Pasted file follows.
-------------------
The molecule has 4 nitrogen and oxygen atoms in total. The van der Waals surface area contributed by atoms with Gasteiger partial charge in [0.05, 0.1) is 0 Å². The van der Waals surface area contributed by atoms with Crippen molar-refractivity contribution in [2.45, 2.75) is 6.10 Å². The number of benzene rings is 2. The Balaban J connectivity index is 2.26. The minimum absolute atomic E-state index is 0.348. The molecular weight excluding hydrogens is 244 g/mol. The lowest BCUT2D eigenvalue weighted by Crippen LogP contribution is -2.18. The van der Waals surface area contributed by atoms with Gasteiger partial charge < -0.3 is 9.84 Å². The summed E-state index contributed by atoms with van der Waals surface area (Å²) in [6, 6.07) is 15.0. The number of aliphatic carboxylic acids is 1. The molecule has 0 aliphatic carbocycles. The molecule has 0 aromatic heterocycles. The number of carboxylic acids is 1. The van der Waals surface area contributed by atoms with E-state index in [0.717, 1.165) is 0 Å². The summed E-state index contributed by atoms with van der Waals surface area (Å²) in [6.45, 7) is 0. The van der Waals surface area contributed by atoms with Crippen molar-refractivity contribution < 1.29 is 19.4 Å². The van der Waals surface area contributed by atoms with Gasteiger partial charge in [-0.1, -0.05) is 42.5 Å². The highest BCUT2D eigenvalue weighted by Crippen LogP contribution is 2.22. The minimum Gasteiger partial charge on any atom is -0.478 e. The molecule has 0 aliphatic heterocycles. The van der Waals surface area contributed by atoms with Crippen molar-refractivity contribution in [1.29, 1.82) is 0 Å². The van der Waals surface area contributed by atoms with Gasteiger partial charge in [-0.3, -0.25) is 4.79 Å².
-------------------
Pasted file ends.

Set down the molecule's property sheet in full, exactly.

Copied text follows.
The molecule has 4 nitrogen and oxygen atoms in total. The van der Waals surface area contributed by atoms with Gasteiger partial charge in [0.05, 0.1) is 0 Å². The van der Waals surface area contributed by atoms with Crippen molar-refractivity contribution in [2.45, 2.75) is 6.10 Å². The number of benzene rings is 2. The Balaban J connectivity index is 2.26. The minimum absolute atomic E-state index is 0.348. The molecular weight excluding hydrogens is 244 g/mol. The lowest BCUT2D eigenvalue weighted by Crippen LogP contribution is -2.18. The van der Waals surface area contributed by atoms with Gasteiger partial charge < -0.3 is 9.84 Å². The summed E-state index contributed by atoms with van der Waals surface area (Å²) in [6, 6.07) is 15.0. The number of aliphatic carboxylic acids is 1. The molecule has 0 aliphatic carbocycles. The molecule has 0 aromatic heterocycles. The number of carboxylic acids is 1. The van der Waals surface area contributed by atoms with E-state index in [0.717, 1.165) is 0 Å². The summed E-state index contributed by atoms with van der Waals surface area (Å²) in [6.45, 7) is 0. The van der Waals surface area contributed by atoms with Crippen molar-refractivity contribution < 1.29 is 19.4 Å². The van der Waals surface area contributed by atoms with Gasteiger partial charge in [-0.1, -0.05) is 42.5 Å². The highest BCUT2D eigenvalue weighted by Crippen LogP contribution is 2.22. The minimum Gasteiger partial charge on any atom is -0.478 e. The molecule has 0 aliphatic heterocycles. The van der Waals surface area contributed by atoms with Crippen molar-refractivity contribution in [1.29, 1.82) is 0 Å². The van der Waals surface area contributed by atoms with Gasteiger partial charge in [-0.3, -0.25) is 4.79 Å².